8. I don’t know what planet your from Bob but you seem to suffer convenient blindness each time you nearly see something that doesn’t suit your argument!
    Hardly anyone uses the Pedestrian crossing I know I drive past it many times each day people are crossing where they’ve always crossed before patronising bureaucrats decided that they should walk elsewhere.
    During the bureaucratic argument for the crossing to stay I was informed that Little Sister Camp wanted it there! “Really” why then not use it and why then did the Territory Governments original report clearly state that residents wanted the crossing 100 meters south of its present position?
    Just because some bureaucrat stuffed up and we the tax payer paid for it, doesn’t mean we should just shut up and subject ourselves to the perils of this crossing, giving up the lives of our citizenry to it from now until eternity!
    The crossing is dangerous at any speed.
    The people have spoken loud and clear! The crossing as it is, where it is, is unacceptably dangerous to human life!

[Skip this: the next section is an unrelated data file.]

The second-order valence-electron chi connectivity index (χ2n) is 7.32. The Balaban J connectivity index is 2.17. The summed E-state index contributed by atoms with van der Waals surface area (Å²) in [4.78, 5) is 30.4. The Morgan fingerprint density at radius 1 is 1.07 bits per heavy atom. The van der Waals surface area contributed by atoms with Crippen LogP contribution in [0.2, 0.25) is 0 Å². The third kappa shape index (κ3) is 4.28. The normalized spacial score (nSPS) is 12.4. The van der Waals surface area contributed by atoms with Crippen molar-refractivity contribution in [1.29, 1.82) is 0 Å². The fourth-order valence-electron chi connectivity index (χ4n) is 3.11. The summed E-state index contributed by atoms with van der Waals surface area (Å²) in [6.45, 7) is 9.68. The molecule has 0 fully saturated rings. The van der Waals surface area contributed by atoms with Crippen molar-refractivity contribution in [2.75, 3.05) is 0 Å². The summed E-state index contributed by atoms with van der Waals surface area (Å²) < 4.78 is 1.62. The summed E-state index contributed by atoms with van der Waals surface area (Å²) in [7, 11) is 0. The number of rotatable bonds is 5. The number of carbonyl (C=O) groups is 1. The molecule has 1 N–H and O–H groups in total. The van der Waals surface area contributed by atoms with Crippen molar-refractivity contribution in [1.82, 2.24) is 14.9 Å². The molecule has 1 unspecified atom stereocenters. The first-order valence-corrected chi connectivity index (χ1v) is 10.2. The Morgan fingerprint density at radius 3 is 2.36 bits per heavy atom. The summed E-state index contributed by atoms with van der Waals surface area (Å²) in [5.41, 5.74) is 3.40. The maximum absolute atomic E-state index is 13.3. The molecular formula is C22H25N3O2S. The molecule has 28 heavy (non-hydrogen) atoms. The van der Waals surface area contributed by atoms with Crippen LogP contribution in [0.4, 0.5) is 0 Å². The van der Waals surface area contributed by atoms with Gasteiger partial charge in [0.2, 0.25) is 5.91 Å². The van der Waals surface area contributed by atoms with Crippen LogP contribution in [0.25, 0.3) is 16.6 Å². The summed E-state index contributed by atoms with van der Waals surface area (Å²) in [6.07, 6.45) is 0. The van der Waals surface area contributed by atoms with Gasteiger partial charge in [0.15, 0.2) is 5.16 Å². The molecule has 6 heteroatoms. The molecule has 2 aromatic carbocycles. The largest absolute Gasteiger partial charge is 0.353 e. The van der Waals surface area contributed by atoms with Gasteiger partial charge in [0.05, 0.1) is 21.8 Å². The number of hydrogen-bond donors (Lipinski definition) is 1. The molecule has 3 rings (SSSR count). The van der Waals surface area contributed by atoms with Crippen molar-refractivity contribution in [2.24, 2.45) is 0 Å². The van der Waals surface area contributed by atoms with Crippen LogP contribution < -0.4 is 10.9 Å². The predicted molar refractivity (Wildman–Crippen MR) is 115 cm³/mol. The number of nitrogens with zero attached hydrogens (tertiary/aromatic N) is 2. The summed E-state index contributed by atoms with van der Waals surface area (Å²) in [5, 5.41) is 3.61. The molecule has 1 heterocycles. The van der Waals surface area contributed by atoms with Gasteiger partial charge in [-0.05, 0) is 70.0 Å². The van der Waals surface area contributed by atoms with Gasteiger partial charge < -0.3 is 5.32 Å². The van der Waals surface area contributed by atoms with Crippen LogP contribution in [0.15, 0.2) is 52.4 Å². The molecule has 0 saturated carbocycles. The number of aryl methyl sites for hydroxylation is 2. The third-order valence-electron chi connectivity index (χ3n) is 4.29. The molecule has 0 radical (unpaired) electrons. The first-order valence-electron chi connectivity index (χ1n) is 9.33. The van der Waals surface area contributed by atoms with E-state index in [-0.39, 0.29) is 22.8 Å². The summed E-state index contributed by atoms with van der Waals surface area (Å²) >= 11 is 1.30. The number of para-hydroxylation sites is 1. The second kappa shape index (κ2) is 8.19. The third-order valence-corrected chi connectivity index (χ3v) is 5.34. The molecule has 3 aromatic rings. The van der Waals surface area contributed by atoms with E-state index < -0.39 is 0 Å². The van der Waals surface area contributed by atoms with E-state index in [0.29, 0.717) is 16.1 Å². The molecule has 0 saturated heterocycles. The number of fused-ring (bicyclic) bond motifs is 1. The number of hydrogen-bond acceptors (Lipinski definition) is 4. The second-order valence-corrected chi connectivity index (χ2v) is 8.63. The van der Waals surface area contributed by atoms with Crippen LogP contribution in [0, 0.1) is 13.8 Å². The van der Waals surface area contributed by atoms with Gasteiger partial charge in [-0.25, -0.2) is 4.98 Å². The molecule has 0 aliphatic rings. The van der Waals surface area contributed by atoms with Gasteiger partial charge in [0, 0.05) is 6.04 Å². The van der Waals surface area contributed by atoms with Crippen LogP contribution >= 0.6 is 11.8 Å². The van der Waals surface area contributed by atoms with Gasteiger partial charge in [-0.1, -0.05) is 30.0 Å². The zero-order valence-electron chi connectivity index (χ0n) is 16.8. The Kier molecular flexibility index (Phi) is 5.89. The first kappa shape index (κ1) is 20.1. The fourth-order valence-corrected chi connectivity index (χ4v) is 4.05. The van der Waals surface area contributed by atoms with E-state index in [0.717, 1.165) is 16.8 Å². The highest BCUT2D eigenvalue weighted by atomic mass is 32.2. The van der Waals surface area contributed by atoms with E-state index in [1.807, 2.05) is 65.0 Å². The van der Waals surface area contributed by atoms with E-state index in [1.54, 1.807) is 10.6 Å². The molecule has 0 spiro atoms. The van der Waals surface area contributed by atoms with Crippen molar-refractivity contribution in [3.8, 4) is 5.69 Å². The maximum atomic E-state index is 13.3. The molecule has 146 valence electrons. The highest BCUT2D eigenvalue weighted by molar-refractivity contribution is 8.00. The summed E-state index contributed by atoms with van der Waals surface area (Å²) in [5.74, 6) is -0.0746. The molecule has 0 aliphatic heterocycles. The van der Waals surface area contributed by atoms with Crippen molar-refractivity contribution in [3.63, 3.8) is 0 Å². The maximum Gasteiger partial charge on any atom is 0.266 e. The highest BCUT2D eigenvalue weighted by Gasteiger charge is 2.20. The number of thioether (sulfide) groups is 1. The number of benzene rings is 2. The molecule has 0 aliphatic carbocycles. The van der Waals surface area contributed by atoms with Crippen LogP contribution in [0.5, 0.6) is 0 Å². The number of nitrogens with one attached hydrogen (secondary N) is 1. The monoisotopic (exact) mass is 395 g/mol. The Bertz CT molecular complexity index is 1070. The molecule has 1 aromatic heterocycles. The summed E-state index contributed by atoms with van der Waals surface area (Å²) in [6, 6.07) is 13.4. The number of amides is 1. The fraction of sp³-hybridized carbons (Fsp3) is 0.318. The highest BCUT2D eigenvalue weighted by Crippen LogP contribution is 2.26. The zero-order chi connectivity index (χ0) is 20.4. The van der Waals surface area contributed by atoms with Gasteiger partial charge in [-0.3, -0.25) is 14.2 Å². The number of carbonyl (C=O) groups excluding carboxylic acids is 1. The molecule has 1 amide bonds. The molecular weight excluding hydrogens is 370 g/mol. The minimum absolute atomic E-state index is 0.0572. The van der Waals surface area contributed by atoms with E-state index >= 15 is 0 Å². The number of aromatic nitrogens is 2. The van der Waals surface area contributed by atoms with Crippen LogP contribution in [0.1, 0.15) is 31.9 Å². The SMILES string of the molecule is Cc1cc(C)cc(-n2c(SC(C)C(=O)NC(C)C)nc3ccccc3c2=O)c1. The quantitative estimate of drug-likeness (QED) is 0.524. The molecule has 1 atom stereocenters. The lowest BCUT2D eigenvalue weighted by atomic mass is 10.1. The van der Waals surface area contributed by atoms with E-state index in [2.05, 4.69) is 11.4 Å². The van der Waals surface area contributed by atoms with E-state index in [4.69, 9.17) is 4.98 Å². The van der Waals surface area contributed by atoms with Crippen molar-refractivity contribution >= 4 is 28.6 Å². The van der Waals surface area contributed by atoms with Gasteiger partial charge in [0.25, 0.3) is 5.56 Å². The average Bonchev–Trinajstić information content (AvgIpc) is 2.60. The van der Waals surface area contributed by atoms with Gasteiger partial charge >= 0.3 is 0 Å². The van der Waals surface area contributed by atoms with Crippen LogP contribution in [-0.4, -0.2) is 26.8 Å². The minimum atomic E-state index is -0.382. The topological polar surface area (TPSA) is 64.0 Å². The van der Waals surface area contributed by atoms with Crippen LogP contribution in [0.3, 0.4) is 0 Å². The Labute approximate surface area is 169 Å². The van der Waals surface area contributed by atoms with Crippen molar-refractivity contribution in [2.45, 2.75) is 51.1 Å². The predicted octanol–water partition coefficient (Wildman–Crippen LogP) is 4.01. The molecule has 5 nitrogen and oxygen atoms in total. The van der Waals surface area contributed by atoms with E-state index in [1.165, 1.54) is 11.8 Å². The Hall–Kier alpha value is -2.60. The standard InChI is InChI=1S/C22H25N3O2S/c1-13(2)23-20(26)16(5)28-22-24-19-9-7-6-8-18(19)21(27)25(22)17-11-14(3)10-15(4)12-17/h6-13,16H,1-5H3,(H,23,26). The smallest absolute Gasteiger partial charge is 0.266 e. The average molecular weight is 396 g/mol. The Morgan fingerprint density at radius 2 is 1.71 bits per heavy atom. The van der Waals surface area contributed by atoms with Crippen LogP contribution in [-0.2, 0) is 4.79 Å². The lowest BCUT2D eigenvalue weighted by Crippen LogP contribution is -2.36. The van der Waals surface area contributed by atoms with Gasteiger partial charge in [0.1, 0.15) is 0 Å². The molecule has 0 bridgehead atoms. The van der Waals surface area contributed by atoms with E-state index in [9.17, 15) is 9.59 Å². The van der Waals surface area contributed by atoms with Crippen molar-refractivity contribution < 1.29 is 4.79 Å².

For once Bob and here is a lesson for you “Our Government Listened”! And despite their embarrassment were prepared to do something about It!
    Keep that in mind Bob if God Forbid we ever end up with another Labor Government!
    Thank you NT Government for the gutsy decision it will save lives. And good on all of you Alicespringsites who stood up and made it known that we would not just roll over on this crossing as good old Bob would have us do.

  9. No need to politicise this Steve, governments decide on funding, but it is departments that do the logistics and advise the best traffic solution. Nothing much changes with a change of government, so it’s not a Labor / CLP issue, except perhaps that the CLP may be less likely to reduce the speed limit to make the existing crossing safer.

  10. I too am thankful that this controversial and dangerous pedestrian crossing will FINALLY be removed. If we end up wasting $400k and save the lives of a few kids then so be it.
    My biggest concern from day one has been that small, and not so small children jump through the safety rails straight onto the road and into the traffic. Despite my many requests to have the roadside railing meshed or pool-fenced for safety no-one really gave it any serious thought. However, the best outcome is that it will now be going.
    My other concerns were also the danger created by drinkers milling in the area and the difficulty faced by heavy vehicles and indeed all road users. I personally was involved in several close calls. Congrats Peter Styles for getting rid of it. This is Australia’s No #1 Highway, surely an overpass would have cut it better.